I didn’t think of Donkey Kong on the Nintendo Game Boy back when I was a kid. Back in the day, we frequently exchanged Game Boy cartridges and I felt that I got the short end of the stick when I got this game. Little did I know that I would be playing one of the best Game Boy games of all time. So I was excited to revisit a game that I haven’t played in decades.
Does Donkey Kong hold up to today’s standards? In my opinion, it does!
Donkey Kong is a puzzle platformer where you play as Mario as he tries to rescue Pauline from Donkey Kong. It begins with remakes of stages from the original Donkey Kong games, but later on you get to play original stages. Stages come in two types: puzzle stages and the Donkey Kong stages. In the puzzle stages, the objective is to find the Key and bring it all the way to the exit door.
The Donkey Kong stages are either similar to the classic Donkey Kong stages where all you need to do is avoid obstacles and whatever Donkey Kong tosses out to you until you get to the space beside Pauline, or an actual battle stage where you need to hit Donkey Kong enough times to make him retreat.
The game uses a lives system and you get so many opportunities to get extra lives. It also has a save system with three save slots, allowing you to save after every fourth stage. Because of the bountiful lives and save system, I never lost all my lives so I’m not sure if the game offers any continues. I don’t think you’ll need them though.
Mario’s Moves and Abilities
I was really surprised at how capable Mario is in Donkey Kong. I don’t think there is any other 8-bit game where Mario can do as many things as he can do in this game without the aide of power ups. Typical of platformers, Mario in this game can jump and move to the left and right. He can also crouch to avoid enemies or projectiles. Mario can grab unto and move across horizontal wires, and climb up ladders, ropes, and vines. Mario can spin himself while holding onto a wire so he can launch himself upward. Sometimes, these wires are set up at a diagonal, so you can launch yourself across large gaps.
When you attempt to jump while crouched, Mario does a handstand. In this position, Mario can deflect falling objects and avoid damage. Sometimes, these deflected objects will stay on the stage, and you can use them as thrown projectiles.
You can also do a boosted jump from a handstand if you press the Jump button as soon as Mario’s hands touch the ground. This jump goes a lot higher than his normal jump. If you’re running forward, you can do a backflip by pressing the opposite direction and the jump button. This also lets Mario jump higher.
Despite being capable, Mario still makes use of power ups in Donkey Kong. The mallet makes a return in this game and works the same way – it kills any enemies that it hits. The hitbox is limited to the mallet head, so enemies can still be harmful if Mario has his arms and mallet raised. Similarly, you can hit enemies above you when you have the mallet raised.
You’ll also find several power ups that aren’t really power ups, but are actually puzzle solving elements. There’s a power up that creates a temporary bridge, allowing you to cross gaps. And another that creates a ladder that you can use to climb up to an otherwise inaccessible area.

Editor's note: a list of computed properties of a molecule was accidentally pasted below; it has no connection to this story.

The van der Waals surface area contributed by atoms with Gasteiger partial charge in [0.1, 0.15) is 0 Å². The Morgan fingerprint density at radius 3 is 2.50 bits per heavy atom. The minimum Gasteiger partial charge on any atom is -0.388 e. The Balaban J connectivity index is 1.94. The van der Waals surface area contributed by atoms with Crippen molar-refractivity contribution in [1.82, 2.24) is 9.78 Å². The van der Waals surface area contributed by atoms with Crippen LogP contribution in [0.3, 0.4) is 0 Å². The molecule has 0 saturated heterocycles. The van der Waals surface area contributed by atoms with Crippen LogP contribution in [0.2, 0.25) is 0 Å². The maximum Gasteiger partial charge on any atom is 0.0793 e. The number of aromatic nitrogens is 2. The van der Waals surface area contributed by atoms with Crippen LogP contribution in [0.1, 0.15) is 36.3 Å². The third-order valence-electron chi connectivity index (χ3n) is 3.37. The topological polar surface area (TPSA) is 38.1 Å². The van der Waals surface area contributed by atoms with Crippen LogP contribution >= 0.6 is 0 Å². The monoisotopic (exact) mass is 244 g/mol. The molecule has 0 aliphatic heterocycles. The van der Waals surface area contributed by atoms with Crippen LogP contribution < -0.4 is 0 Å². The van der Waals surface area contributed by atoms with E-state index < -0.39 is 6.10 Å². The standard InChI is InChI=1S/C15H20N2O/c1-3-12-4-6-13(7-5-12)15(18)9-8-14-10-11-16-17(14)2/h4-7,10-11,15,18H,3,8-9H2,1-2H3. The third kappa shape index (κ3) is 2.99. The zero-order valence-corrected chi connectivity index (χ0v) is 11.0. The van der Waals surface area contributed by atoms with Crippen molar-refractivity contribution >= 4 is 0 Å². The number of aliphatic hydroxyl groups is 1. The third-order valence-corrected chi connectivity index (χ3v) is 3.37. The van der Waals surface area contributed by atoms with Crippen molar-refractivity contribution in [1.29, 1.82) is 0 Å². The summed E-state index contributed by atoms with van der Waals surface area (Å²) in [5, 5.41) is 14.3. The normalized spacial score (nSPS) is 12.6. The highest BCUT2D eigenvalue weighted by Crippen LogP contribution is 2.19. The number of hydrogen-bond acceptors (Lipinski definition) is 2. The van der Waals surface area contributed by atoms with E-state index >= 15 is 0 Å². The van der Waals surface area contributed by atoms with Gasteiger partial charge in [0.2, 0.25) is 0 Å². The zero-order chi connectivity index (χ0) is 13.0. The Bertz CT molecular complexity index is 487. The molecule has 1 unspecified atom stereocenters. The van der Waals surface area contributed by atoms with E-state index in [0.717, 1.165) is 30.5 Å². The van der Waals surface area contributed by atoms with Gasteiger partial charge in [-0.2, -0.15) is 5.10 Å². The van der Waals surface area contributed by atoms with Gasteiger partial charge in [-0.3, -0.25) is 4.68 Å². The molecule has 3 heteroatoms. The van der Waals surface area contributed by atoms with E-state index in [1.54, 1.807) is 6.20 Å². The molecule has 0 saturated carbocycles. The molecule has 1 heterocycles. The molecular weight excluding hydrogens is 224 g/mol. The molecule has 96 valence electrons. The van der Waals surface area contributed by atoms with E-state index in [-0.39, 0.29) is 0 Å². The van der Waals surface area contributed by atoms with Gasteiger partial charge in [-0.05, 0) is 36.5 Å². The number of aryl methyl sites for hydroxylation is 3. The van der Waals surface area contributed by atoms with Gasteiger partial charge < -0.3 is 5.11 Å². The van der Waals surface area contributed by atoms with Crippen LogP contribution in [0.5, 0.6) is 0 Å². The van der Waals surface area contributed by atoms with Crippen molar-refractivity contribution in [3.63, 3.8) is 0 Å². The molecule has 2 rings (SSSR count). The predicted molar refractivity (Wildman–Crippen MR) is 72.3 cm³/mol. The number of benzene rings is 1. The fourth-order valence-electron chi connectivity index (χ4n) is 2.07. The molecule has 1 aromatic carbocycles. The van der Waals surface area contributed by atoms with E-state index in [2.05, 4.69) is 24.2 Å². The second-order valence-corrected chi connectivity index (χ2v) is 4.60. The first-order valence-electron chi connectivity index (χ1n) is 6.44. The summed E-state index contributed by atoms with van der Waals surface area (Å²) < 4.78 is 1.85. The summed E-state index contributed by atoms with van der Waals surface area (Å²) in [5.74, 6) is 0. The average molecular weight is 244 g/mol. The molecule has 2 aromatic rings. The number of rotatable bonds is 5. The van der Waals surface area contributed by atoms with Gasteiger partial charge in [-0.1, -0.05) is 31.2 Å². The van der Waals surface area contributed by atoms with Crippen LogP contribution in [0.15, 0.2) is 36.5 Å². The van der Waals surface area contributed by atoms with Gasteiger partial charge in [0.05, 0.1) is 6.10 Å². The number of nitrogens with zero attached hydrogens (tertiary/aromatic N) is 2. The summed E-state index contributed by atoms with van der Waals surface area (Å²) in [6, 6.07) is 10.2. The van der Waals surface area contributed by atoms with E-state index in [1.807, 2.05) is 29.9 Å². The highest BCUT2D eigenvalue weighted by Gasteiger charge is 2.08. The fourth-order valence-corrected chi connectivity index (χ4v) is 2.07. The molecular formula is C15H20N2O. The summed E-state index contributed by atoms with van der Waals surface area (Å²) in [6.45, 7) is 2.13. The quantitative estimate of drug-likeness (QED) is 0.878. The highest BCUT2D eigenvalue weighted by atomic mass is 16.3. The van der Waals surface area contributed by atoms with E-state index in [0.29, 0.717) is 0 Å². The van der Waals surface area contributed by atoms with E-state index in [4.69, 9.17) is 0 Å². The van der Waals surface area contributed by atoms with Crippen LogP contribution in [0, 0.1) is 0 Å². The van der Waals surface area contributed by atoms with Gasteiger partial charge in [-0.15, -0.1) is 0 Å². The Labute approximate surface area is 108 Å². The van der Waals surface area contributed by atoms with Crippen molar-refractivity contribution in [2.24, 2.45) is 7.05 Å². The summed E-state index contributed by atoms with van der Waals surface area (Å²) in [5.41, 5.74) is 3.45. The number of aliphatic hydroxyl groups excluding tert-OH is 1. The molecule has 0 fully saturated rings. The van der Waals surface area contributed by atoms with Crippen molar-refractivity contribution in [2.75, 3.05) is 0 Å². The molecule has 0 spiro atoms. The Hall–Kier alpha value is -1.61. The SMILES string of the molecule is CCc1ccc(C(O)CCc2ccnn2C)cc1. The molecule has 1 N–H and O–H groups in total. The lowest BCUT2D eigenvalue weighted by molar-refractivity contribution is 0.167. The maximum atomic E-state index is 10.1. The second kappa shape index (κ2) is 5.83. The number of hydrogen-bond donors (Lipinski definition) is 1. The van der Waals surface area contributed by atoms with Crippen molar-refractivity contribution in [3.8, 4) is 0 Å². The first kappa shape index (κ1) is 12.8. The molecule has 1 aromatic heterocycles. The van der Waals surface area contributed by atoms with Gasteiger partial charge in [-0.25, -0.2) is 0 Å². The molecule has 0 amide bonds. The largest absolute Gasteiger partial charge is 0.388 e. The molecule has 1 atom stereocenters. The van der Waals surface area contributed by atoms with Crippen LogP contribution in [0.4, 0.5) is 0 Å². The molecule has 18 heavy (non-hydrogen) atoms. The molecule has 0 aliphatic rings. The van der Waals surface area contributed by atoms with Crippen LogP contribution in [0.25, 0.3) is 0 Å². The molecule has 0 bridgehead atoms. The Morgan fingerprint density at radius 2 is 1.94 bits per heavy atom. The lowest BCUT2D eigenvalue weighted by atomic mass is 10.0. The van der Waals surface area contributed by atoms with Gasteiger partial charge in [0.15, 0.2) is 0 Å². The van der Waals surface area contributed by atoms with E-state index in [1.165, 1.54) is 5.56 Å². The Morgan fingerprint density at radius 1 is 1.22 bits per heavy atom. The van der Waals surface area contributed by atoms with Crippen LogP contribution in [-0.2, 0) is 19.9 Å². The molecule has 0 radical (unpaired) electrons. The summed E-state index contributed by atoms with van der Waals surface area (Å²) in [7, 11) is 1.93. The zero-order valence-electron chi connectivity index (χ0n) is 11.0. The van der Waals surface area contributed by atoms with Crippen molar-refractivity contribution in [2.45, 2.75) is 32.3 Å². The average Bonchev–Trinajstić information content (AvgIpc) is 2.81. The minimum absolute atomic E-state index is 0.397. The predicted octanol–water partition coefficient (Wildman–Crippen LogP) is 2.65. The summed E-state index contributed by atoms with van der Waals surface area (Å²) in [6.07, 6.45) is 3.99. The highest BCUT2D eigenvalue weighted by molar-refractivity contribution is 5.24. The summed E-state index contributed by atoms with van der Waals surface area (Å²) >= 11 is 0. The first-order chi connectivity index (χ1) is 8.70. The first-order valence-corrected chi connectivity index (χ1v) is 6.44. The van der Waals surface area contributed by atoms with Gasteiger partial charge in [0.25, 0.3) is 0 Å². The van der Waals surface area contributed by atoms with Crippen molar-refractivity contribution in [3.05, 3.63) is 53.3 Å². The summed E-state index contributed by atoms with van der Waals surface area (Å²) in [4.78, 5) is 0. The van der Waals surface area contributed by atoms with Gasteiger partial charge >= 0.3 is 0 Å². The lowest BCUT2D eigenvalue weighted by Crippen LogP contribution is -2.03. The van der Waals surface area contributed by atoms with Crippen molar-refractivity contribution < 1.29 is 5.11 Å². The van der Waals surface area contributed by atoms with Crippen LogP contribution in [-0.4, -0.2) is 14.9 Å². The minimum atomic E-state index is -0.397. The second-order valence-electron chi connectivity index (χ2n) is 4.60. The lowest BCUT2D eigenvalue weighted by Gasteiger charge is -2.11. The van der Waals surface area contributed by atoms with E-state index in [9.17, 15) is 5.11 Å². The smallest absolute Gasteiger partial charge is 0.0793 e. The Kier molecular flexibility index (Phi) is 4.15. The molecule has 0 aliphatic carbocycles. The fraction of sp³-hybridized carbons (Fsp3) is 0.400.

Early in the game, you’ll encounter these one at a time and it’s pretty easy to figure out how to use them. Later on, you’ll need to use more than one of them to solve that stage’s puzzle.
Finally, you’ll find Pauline’s accessories – her purse, umbrella, and sun hat – scattered throughout the non-Donkey Kong stages. If you collect all three, you’ll be able to play a bonus game where you can get extra lives. There are two types of bonus games – a slot machine and a roulette. While the stages are easy, make sure you always collect these because you’ll need all the extra lives that you can get to beat this game.
Visuals, Sounds and Presentation
I know some people look down upon the Game Boy because graphics are limited to shades of green but if you can look past that, you’ll see that Donkey Kong has really good looking graphics. Sprites are really well drawn and animated, so it’s clear to see what everyone is and what they’re doing. Stage elements also are able to represent their locations well through good tile design and background pixel art.
As for sounds, this game has really good tracks and sound effects. I don’t know why this game’s music isn’t more popular because I loved several of this game’s tunes, especially during the Mario/Donkey Kong chase sequences that happen right after every fourth stage. The only negative I can say about this game’s music is some tracks are re-used, but I understand that Game Boy cartridges can only hold so much data.
But going back to the chase sequences – these were my favorite parts of the game. Aside from showing you how the “story” of the game is progressing, a lot of these transitions illustrate game mechanics or some of Mario’s moves. It’s a good way to both entertain you and teach you at the same time. And for me, these were good rewards for successfully beating the Donkey Kong stages. Everything about presentation is aces as well, from the menus to the HUD and the fonts. This is a really well-polished game.
Donkey Kong for the Nintendo Game Boy is as good as I remembered it, and I’m glad to have revisited it. It’s a little on the easy side so expect to just blow by the stages quickly. It will put up a nice challenge around the last quarter of the game but it never gets frustrating because the game will give you a ton of lives so you can keep retrying. There were stages where getting all three of Pauline’s accessories proved too difficult for me, so you can always use that as a personal goal in case you’re hungry for something tougher. Aside from that, this game held up against time quite nicely, and I really think it deserves a remaster.
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